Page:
Learning about hoodoo has taught me that Black people lived normal lives and that has allowed me to connect with my ancestors in a way that all of the extraordinary stories of Blackness did not.
By Donyae Coles
My mother really wanted me to be Afrocentric. She tried so hard, flooding my room with art and books that would teach me about my heritage and empower me with stories of people who have lived through some of the worst oppression and abuse in the world.
It didn’t work. I was more concerned with books that featured dragons and superheroes and for a long time, I felt completely out of touch with my heritage. It wasn’t until I discovered hoodoo and that I found the link that connected me to my ancestors.
Hoodoo is an African American folk tradition concerned with healing and protection (and a bit of hexing). It is also called conjure and rootwork. It was developed by enslaved Black people and takes many forms but is different from Voodoo. It is a type of magick practice but is areligious and does not invoke any deities, unless you want to. It is worked by using roots and herbs in conjunction with personal items and candles.
I had always been interested and involved with spiritual and pagan practices but in my early years, much of what I found was Wiccan based and dealt with European practices. I fell into tarot and other divination but when it came to being a practicing witch, none of what I was finding stuck with me any more than my mom’s early attempts at connecting me with my ancestors.
Then I found hoodoo. Or more correctly, it found me. After working with magick (as a solitary eclectic practitioner) for a number of years, I stumbled upon a “spell” (in hoodoo, work is called tricks, chores, or fixin’, not spells) for a honey jar about a year ago. It was simple and I liked the practice of building it and naming your intentions.
After putting together my first jar, I was hooked. I had to know more.
When I discovered that this practice had been developed by enslaved Africans, I started digging for more information. Much of the modern people who are published in this field are white and their work is surrounded by appropriation and issues with whitewashing. I wanted a non-white source to fully understand this practice.
I began to dig and found Zora Neale Hurston’s “Hoodoo In America” and then came the Southern Workman and Hampton School Records, the works of Harry Middleton Hyatt and for every large volume, there were hundreds of small pieces of hoodoo lore published, an old saying here, a small trick there. All of this became a tapestry of work that was slowly building my knowledge of this practice.
But more than that was happening.
Slowly I was learning more about what it was to be Black in America. What it was to have a shared experience in a diasporic history. The bits of folklore were reported from Black people all over the country but some would overlap and some were the exact same things my mother would say to me, even though she did not practice hoodoo.
From the types of work that people spoke of, I was able to see what they were concerned about and what they celebrated. Common spells were focused on finding work, keeping men and women home and safe, and keeping a home. Many of the work, “chores and fixins” had to do with issues centered around every day survival needs because these were a people who needed those cared for.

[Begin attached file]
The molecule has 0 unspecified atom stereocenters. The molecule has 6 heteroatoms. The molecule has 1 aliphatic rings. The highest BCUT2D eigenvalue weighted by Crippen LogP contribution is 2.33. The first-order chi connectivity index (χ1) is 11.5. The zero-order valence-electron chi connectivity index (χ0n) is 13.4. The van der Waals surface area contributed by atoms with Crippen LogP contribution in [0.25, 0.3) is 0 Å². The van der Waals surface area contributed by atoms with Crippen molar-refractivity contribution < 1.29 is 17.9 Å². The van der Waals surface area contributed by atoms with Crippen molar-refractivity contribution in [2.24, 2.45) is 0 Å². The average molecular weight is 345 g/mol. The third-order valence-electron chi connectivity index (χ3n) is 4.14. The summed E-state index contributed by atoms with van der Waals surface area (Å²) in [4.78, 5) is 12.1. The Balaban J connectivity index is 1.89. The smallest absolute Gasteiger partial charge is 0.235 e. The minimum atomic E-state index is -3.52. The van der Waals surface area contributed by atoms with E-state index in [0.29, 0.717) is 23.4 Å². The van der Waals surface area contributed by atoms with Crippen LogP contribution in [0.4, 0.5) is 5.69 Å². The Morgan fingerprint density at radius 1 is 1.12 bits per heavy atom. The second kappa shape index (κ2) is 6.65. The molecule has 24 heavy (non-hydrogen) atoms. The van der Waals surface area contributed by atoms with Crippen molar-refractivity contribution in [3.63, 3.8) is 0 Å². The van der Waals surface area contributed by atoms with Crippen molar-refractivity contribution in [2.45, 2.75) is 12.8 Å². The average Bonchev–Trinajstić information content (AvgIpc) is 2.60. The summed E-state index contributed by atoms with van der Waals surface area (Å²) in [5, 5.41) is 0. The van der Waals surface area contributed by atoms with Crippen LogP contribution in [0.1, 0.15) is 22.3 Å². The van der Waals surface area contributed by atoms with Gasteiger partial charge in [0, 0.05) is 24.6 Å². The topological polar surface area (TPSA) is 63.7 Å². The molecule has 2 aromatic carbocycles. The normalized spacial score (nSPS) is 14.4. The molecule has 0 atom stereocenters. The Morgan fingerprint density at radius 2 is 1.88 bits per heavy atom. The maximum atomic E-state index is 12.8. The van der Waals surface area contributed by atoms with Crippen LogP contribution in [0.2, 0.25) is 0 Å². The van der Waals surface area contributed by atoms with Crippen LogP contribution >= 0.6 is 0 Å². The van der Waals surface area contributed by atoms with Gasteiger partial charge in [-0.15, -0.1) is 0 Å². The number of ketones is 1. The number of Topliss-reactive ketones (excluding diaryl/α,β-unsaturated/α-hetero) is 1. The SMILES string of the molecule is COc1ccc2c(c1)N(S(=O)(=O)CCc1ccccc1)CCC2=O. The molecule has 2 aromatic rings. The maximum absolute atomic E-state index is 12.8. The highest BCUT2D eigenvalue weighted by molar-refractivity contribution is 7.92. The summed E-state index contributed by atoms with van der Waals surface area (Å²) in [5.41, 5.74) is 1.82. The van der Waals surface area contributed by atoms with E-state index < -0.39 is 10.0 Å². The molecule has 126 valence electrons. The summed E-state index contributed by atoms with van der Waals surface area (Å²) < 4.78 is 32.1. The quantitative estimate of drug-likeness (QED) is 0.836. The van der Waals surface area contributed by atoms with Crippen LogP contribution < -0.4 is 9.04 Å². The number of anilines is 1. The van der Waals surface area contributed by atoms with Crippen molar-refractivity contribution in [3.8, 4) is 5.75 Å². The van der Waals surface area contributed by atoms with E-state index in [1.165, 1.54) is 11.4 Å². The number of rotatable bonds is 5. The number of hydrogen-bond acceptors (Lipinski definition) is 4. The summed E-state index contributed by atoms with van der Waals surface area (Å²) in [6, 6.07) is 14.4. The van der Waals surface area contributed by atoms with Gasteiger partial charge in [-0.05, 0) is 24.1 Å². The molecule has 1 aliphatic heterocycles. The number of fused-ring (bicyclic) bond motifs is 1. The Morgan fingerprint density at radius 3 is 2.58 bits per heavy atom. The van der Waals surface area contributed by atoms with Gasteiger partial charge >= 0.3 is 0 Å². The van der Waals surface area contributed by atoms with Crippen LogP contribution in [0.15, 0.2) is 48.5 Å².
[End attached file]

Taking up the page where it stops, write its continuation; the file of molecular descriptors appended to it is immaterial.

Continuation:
This is still true for Black people today. We have higher rates of poverty in our communities, more scarcity and have less to health care than white people, statistically. In short, we’re still dealing with a lot of the same issues. What was most interesting was that this work wasn’t done against white people, instead it was put out in the universe to affect change in their lives in matters that were outside of their control. The practice of hoodoo was comforting and carried with it a sense of community and shared experience but it also dealt with everyday problems: neighbors that keep gossiping; a boy that doesn’t notice you; a dog that just keeps running off. Just life.
Reading through these records I could also see, clearly, the relationship that Black people of antiquity into the early 30s had with white people, and how their racist bias influenced the narrative of Blackness in very subtle ways. Many white anthropologists used the language of practices of Black people to continue to show them as less than white, even when they profess to be an “ally” (sound familiar?). These practices were misconstrued and showed as the acts of “simple and imaginative” people when in fact many of the herbal remedies are shown to have actual health benefits.
Hoodoo has become a way for me to connect with a history that I often felt disconnected from. Learning about the people who practiced and cultivated this type of work has allowed me to learn more about my heritage outside of slave and struggle narratives. Learning about hoodoo has taught me that Black people lived normal lives and that has allowed me to connect with my ancestors in a way that all of the extraordinary stories of Blackness did not.
So when I charge my honey jar with a new candle every week or throw together some work for protection, I smile because I realize the roots that I’m working are the ones that lead me back to my heritage.
Author Bio: Donyae Coles is a freelance writer. You can find her work surrounding spirituality and witchcraft on Spiral Nature. She also been published on Resist and Guerrilla Feminism. You can follow her on Facebook or on Twitter @okokno. She blogs at www.freenightsandweekends.org.